My family, friends, strangers and the men and women experiencing homelessness ask me this question often. It’s a valid question.
I decided to spend a year of my life living in Denver as a missionary after graduating college instead of getting a job and using my degree.
So, why did I choose this life? What do I do every day? My street team and I go out to the streets everyday and talk to homeless people. We go with nothing more than a backpack with some snacks, socks, gloves, rosaries, and other various things to give to our friends who are hungry and cold. We go knowing we can’t solve all their problems.
We go to become friends with them, to get to know them, to pray with them, to be a shoulder to cry on or an ear to hear their good news. We go to be a consistent, encouraging presence in the lives of people who lack this. We go to accompany people.
The idea of accompaniment is crucial in the life of a Christ in the City missionary. It’s what we came to do. It’s what we offer our friends on the street.
In a world that measures success by what we do and how much we accomplish, accompaniment may seem trivial. It certainly did to me at first. These people are hungry and cold and tired and homeless. What am I doing for them by just going around and talking to them?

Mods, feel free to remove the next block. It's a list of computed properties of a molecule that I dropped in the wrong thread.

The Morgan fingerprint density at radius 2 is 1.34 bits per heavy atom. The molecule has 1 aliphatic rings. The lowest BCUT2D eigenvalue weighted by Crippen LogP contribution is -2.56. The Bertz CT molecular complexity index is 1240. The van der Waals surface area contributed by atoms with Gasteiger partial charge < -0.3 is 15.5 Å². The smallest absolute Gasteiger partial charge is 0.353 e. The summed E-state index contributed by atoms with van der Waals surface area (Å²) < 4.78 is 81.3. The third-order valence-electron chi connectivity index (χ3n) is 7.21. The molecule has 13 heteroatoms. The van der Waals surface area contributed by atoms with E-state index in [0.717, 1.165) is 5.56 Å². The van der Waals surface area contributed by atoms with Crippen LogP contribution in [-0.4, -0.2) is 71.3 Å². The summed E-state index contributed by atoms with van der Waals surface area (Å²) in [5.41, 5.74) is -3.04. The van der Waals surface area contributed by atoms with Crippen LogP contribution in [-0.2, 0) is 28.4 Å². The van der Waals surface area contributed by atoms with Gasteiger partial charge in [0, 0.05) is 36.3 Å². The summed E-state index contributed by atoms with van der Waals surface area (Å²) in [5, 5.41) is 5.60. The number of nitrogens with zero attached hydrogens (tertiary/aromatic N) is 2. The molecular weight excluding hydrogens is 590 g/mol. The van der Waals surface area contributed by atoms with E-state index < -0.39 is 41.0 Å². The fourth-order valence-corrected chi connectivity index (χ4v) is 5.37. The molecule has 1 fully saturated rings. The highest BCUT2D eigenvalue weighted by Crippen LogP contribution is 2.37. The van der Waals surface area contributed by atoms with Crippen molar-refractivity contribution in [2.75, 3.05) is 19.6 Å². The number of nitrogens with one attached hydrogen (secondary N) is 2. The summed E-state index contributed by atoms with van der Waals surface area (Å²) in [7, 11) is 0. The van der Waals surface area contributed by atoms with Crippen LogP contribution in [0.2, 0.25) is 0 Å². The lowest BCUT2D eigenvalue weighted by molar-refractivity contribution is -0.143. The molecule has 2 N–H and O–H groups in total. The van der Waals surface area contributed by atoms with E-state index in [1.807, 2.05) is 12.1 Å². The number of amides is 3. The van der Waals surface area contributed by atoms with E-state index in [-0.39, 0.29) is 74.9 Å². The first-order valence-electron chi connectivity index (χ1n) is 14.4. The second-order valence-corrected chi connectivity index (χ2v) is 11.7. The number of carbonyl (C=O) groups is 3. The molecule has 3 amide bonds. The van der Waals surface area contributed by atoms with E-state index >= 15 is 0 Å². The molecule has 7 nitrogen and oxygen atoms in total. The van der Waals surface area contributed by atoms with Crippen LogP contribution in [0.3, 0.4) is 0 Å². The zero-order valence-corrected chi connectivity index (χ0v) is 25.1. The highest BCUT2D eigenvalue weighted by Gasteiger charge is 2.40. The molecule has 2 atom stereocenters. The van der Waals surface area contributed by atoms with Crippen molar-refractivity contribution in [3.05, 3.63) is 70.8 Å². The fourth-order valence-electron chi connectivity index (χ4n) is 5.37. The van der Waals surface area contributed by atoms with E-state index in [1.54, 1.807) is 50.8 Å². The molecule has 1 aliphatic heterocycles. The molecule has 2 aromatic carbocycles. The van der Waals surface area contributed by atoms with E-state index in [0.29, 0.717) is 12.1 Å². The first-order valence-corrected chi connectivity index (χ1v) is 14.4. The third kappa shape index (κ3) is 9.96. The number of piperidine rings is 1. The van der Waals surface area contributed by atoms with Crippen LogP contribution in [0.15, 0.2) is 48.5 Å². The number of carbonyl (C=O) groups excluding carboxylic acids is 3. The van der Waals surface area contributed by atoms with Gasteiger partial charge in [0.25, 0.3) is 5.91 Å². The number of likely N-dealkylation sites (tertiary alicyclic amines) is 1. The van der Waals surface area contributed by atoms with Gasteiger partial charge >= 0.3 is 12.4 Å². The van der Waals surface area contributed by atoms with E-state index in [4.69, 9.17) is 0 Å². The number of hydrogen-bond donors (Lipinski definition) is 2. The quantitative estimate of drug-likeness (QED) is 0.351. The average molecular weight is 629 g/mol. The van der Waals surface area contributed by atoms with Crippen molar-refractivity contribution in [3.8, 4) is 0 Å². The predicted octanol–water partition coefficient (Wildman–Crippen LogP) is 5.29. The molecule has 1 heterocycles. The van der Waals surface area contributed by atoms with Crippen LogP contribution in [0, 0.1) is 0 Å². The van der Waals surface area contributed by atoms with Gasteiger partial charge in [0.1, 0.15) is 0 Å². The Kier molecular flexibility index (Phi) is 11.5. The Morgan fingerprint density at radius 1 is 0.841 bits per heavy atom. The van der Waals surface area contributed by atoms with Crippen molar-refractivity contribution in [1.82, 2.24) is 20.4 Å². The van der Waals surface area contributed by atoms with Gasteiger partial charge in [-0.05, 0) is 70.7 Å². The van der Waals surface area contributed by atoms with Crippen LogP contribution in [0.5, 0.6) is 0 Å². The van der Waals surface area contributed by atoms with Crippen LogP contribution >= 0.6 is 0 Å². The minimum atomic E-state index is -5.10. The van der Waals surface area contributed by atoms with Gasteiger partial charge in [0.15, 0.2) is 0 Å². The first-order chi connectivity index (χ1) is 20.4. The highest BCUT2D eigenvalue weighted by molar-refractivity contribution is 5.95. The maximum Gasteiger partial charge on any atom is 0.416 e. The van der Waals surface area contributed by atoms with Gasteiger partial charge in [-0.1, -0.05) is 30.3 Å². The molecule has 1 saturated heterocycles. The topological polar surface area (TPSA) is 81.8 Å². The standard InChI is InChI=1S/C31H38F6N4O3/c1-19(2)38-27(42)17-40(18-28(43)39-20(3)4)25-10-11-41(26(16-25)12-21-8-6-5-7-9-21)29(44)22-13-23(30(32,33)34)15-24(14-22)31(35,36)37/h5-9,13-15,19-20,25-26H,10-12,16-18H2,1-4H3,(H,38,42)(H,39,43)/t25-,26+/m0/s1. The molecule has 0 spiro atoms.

A quote by one of the patrons of Christ in the City may help to shed some light on this question: “Material poverty you can always satisfy with material. The unwanted, the unloved, the uncared for, the forgotten, the lonely – this is much greater poverty,” said Mother Teresa.
Yes, our friends on the street are hungry and cold, but these are not the biggest problems they face. Often times, these problems are nothing more than symptoms of the brokenness in their lives. There are a number of shelters and agencies out there employing caseworkers to help people with their material needs.
We go out to address the loneliness. By accompanying people, by walking with them through whatever is going on in their lives, we can bring them hope and show them love. We can’t solve everyone’s problems, but we can always be there for them.
Recently, we have been walking with a friend through yet another relapse into alcoholism. He is facing eviction, which means he might end up back on the streets. I frantically went through all of the options and asked a friend what we’re going to do.
“We will continue accompanying him,” he said. It’s all we can do for him. In fact, it’s all we can do for any of our friends.
Mary Sullivan is a recent graduate of Wright State University with a degree in chemistry. She loves deep conversations, good movies, and Cincinnati chili.